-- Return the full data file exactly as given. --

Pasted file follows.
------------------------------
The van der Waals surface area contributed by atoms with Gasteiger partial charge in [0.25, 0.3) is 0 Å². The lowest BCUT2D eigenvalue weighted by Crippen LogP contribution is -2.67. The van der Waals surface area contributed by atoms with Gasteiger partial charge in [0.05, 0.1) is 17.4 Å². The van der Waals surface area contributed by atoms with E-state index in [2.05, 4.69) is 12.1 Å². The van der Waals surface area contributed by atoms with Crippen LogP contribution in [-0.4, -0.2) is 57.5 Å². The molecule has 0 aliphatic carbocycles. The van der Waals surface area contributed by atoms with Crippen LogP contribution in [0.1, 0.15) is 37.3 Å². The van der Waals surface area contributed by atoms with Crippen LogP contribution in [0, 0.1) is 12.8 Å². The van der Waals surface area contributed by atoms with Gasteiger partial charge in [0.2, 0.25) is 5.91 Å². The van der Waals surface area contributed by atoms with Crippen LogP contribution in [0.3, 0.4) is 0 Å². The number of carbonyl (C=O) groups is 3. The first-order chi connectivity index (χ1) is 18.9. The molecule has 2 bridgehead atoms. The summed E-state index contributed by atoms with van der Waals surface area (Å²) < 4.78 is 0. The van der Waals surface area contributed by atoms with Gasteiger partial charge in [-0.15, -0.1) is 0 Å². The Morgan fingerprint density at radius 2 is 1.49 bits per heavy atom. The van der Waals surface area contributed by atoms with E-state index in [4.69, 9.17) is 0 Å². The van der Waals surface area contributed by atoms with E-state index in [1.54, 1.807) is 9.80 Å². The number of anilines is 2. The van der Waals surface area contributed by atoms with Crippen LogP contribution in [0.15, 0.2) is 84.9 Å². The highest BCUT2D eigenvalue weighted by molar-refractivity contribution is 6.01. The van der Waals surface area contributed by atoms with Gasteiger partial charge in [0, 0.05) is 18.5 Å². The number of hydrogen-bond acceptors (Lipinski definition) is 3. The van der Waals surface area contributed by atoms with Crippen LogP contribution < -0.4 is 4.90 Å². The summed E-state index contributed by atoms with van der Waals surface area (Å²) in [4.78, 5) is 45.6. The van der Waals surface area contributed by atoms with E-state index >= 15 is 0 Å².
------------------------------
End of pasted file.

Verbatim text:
The van der Waals surface area contributed by atoms with Gasteiger partial charge in [0.25, 0.3) is 0 Å². The lowest BCUT2D eigenvalue weighted by Crippen LogP contribution is -2.67. The van der Waals surface area contributed by atoms with Gasteiger partial charge in [0.05, 0.1) is 17.4 Å². The van der Waals surface area contributed by atoms with E-state index in [2.05, 4.69) is 12.1 Å². The van der Waals surface area contributed by atoms with Crippen LogP contribution in [-0.4, -0.2) is 57.5 Å². The molecule has 0 aliphatic carbocycles. The van der Waals surface area contributed by atoms with Crippen LogP contribution in [0.1, 0.15) is 37.3 Å². The van der Waals surface area contributed by atoms with Crippen LogP contribution in [0, 0.1) is 12.8 Å². The van der Waals surface area contributed by atoms with Gasteiger partial charge in [0.2, 0.25) is 5.91 Å². The van der Waals surface area contributed by atoms with Crippen LogP contribution in [0.3, 0.4) is 0 Å². The number of carbonyl (C=O) groups is 3. The first-order chi connectivity index (χ1) is 18.9. The molecule has 2 bridgehead atoms. The summed E-state index contributed by atoms with van der Waals surface area (Å²) < 4.78 is 0. The van der Waals surface area contributed by atoms with Gasteiger partial charge in [-0.15, -0.1) is 0 Å². The Morgan fingerprint density at radius 2 is 1.49 bits per heavy atom. The van der Waals surface area contributed by atoms with E-state index in [4.69, 9.17) is 0 Å². The van der Waals surface area contributed by atoms with E-state index in [1.54, 1.807) is 9.80 Å². The number of anilines is 2. The van der Waals surface area contributed by atoms with Crippen LogP contribution in [0.15, 0.2) is 84.9 Å². The highest BCUT2D eigenvalue weighted by molar-refractivity contribution is 6.01. The van der Waals surface area contributed by atoms with Gasteiger partial charge in [0, 0.05) is 18.5 Å². The number of hydrogen-bond acceptors (Lipinski definition) is 3. The van der Waals surface area contributed by atoms with Crippen LogP contribution < -0.4 is 4.90 Å². The summed E-state index contributed by atoms with van der Waals surface area (Å²) in [4.78, 5) is 45.6. The van der Waals surface area contributed by atoms with E-state index >= 15 is 0 Å².